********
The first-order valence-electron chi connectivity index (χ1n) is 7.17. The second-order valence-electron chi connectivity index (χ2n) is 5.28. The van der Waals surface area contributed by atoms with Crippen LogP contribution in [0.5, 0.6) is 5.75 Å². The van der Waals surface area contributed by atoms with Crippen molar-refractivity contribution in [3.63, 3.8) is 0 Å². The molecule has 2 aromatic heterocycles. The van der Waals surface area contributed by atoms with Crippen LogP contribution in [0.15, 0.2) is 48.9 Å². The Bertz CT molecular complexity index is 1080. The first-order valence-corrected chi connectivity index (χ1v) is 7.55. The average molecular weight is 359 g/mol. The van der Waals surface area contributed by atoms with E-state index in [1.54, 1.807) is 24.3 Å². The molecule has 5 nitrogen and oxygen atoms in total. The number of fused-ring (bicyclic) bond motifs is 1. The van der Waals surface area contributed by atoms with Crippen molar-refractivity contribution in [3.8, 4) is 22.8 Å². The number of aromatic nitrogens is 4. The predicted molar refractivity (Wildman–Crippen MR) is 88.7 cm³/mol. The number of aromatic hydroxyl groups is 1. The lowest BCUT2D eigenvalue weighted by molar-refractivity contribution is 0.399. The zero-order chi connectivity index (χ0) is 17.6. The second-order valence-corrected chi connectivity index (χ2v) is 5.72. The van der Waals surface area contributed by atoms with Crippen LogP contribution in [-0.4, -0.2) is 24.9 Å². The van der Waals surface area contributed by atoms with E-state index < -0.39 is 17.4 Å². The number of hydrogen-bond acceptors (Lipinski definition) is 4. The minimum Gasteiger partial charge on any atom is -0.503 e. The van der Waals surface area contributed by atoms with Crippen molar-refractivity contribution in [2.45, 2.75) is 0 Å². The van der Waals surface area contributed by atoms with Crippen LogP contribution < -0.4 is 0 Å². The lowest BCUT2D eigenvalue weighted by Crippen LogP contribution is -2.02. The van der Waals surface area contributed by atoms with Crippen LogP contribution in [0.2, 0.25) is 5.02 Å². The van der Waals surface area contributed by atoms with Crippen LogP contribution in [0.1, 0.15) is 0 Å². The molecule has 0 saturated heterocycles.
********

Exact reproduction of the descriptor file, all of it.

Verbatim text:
The first-order valence-electron chi connectivity index (χ1n) is 7.17. The second-order valence-electron chi connectivity index (χ2n) is 5.28. The van der Waals surface area contributed by atoms with Crippen LogP contribution in [0.5, 0.6) is 5.75 Å². The van der Waals surface area contributed by atoms with Crippen molar-refractivity contribution in [3.63, 3.8) is 0 Å². The molecule has 2 aromatic heterocycles. The van der Waals surface area contributed by atoms with Crippen LogP contribution in [0.15, 0.2) is 48.9 Å². The Bertz CT molecular complexity index is 1080. The first-order valence-corrected chi connectivity index (χ1v) is 7.55. The average molecular weight is 359 g/mol. The van der Waals surface area contributed by atoms with E-state index in [1.54, 1.807) is 24.3 Å². The molecule has 5 nitrogen and oxygen atoms in total. The number of fused-ring (bicyclic) bond motifs is 1. The van der Waals surface area contributed by atoms with Crippen molar-refractivity contribution in [3.8, 4) is 22.8 Å². The number of aromatic nitrogens is 4. The predicted molar refractivity (Wildman–Crippen MR) is 88.7 cm³/mol. The number of aromatic hydroxyl groups is 1. The lowest BCUT2D eigenvalue weighted by molar-refractivity contribution is 0.399. The zero-order chi connectivity index (χ0) is 17.6. The second-order valence-corrected chi connectivity index (χ2v) is 5.72. The van der Waals surface area contributed by atoms with Crippen LogP contribution in [-0.4, -0.2) is 24.9 Å². The van der Waals surface area contributed by atoms with E-state index < -0.39 is 17.4 Å². The number of hydrogen-bond acceptors (Lipinski definition) is 4. The minimum Gasteiger partial charge on any atom is -0.503 e. The van der Waals surface area contributed by atoms with Crippen molar-refractivity contribution in [2.45, 2.75) is 0 Å². The van der Waals surface area contributed by atoms with Crippen LogP contribution < -0.4 is 0 Å². The lowest BCUT2D eigenvalue weighted by Crippen LogP contribution is -2.02. The van der Waals surface area contributed by atoms with Crippen LogP contribution in [0.2, 0.25) is 5.02 Å². The van der Waals surface area contributed by atoms with Crippen LogP contribution in [0.1, 0.15) is 0 Å². The molecule has 0 saturated heterocycles.